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Independently operated and managed by RI Department of Environmental Management.


Hannah Robinson Rock is a short distance northeast of Hannah Robinson Tower on Route 1 in South Kingstown. Comprised of a bare outcropping of the bedrock ledge that forms the eastern edge of McSparran Hill, the ledge was part of the Glebe Farm owned by the Reverend James McSparran in the mid-eighteenth century. McSparran's house, which survives only as an archaeological site, was located below the ridge on Walmsley Lane.


This natural outlook over Boston Neck and Narragansett Bay is traditionally associated with the tragic tale of Hannah Robinson, which is a major feature in the folklore of Rhode Island. Hannah was the beautiful daughter of Rowland Robinson, a prominent member of the wealthy Narragansett planter society of the mid-eighteenth century. Her story, which has been frequently retold since the mid-nineteenth century, tells of her love affair with a suitor who was judged unsuitable by her father. In the face of her father's opposition, Hannah eloped and settled with her husband in Providence.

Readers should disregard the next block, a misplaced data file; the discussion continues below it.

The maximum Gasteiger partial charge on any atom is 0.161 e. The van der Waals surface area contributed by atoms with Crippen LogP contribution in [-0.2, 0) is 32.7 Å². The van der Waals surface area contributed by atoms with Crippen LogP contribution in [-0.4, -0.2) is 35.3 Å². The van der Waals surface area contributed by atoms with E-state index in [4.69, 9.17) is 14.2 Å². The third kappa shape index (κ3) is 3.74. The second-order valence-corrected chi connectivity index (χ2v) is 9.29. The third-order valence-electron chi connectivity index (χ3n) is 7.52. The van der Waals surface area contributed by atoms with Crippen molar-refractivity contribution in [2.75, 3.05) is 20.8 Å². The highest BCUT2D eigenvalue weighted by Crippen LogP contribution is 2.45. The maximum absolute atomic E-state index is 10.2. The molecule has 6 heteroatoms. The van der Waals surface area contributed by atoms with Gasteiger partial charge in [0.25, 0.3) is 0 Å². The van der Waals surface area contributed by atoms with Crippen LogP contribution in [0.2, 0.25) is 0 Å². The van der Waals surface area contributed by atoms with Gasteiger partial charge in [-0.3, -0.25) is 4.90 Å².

Estranged from her family, beset by poverty and perhaps plagued by an unfaithful husband (accounts vary), Hannah lapsed into a fatal decline. Finally relenting in his opposition, Rowland Robinson journeyed to Providence to bring his daughter home to Boston Neck. As the travelers reached McSparran Hill, Hannah asked to be set down for a while to enjoy her favorite view over her homeland. Shortly thereafter she died, but she and her romantic history continue to be commemorated in the overlook which bears her name.


In 1966, the owner of the land, John Hazard Wells, conveyed the rock in a 1.52 acre parcel to Preserve Rhode Island. The site is maintained by the State of Rhode Island as public open space and is accessible by an informal network of trails leading from Hannah Robinson Tower.

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